Over time, writing has become deeply internalized to the point where it has become very much a part of people. However, that was not always the case, as at one time Plato and others understood writing to be something that exists externally from an individual. While this view does not reflect societies today, it is relative to how people now see the computer. (p. 80)
In writing, extratextual context is often missing for both readers and writers.
- When words are written down, readers are usually absent and do not experience the context that led to the creation of the written text. The reader can also experience difficulty determining the author’s intended tone. It is even possible that the writer is dead, yet, via writing is still communicating with readers.
- While a writes, his audience is frequently absent, so the writer does not even know who will be reading the text. In fact, Ong notes that the “audience is always a fiction” because the writer can only imagine who is reading, and, therefore, must style the writing for that fictional audience and then expect that the real audience will conform to the fictional one.
Just as oral languages consists of dialects, there are a variety of grapholects associated with written languages. Canadian or British English and American English can be considered to be two grapholects, using the example of colour/color. The grapholect is powerful in that it, "bears the marks of the millions of minds which have used it to share their consciousness with one another" (Ong, 1982, p. 106).
Development of Dialects
Unlike oral cultures, literate societies have paved the way for the development of different dialects within the same language, especially when there is a massive investment in writing. Often, like in Germany or England, one regional dialect ends up becoming more chirographically developed than others as a result of economic, political, religious or other reasons thereby making it the national language. However, while that particular dialect becomes more dominant, the other regional dialects do not cease to exist. (p. 105)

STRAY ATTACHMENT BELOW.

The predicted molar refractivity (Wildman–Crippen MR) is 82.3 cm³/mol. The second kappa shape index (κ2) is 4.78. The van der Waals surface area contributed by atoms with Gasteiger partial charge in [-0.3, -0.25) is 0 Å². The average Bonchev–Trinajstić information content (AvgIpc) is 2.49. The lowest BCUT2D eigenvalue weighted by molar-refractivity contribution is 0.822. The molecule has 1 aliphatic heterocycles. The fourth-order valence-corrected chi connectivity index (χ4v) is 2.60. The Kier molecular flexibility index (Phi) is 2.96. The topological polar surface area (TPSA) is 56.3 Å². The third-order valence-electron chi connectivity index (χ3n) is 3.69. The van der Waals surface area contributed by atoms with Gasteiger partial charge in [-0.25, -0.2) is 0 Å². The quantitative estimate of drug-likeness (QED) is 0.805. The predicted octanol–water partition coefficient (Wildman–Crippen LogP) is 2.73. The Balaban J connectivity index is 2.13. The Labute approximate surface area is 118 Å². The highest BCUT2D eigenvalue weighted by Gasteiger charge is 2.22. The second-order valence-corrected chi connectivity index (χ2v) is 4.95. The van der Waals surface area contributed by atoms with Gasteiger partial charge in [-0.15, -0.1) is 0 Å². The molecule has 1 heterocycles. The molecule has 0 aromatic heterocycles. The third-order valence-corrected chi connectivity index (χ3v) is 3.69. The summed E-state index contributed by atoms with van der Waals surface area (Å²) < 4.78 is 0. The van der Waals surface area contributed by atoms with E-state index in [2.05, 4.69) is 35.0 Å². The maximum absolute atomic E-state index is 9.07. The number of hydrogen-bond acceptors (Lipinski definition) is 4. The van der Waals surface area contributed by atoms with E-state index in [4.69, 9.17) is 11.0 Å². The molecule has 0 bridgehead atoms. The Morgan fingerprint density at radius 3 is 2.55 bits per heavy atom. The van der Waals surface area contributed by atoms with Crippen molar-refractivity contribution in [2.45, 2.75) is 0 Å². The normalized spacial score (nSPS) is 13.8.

Writing Unites Cultures
As Ong suggests on page 87, writing can transcend borders and unite cultures in a communal understand.
Plato, Writing & Computers
"Once the world was technologized, there is no effective way to criticize what technology has done with it without the aid of the highest technology available." (p.79) Word-of-mouth seldom works anymore. Even those rallying against the perceived "evils of the internet" are often forced to use it to spread their message.
A Manufactured Product
"Writing, Plato has Socrates say in the Phaedrus, is inhuman, pretending to establish outside the mind what in reality can only be in the mind" (p.78). Computers are in the same league as they too, manufacture thought processes.
Since the author does not have the benefit of body language, pitch, pacing or inflection to deliver words, he/she must predict all the ways in which a reader may interpret a particular passage.  This situation creates the need for the author to select words that are clear and capable of standing on their own without interpretation. Consequently, literacy deals in such items as geometrical figures, abstract categorization, formally logical reasoning processes, definitions and comprehensive descriptions, or articulated self-analysis.  Ong (1988) also references Kerckhove (1981), who claims that writing increases left-brain activity, which is tied to analytical thought .
Because writing is out of context and community, meaning is dependent on linguistic structures such as grammars and fluid narrative with “analytic, reasoned subordination” (p. 37).
Text: Powerful, even Magical!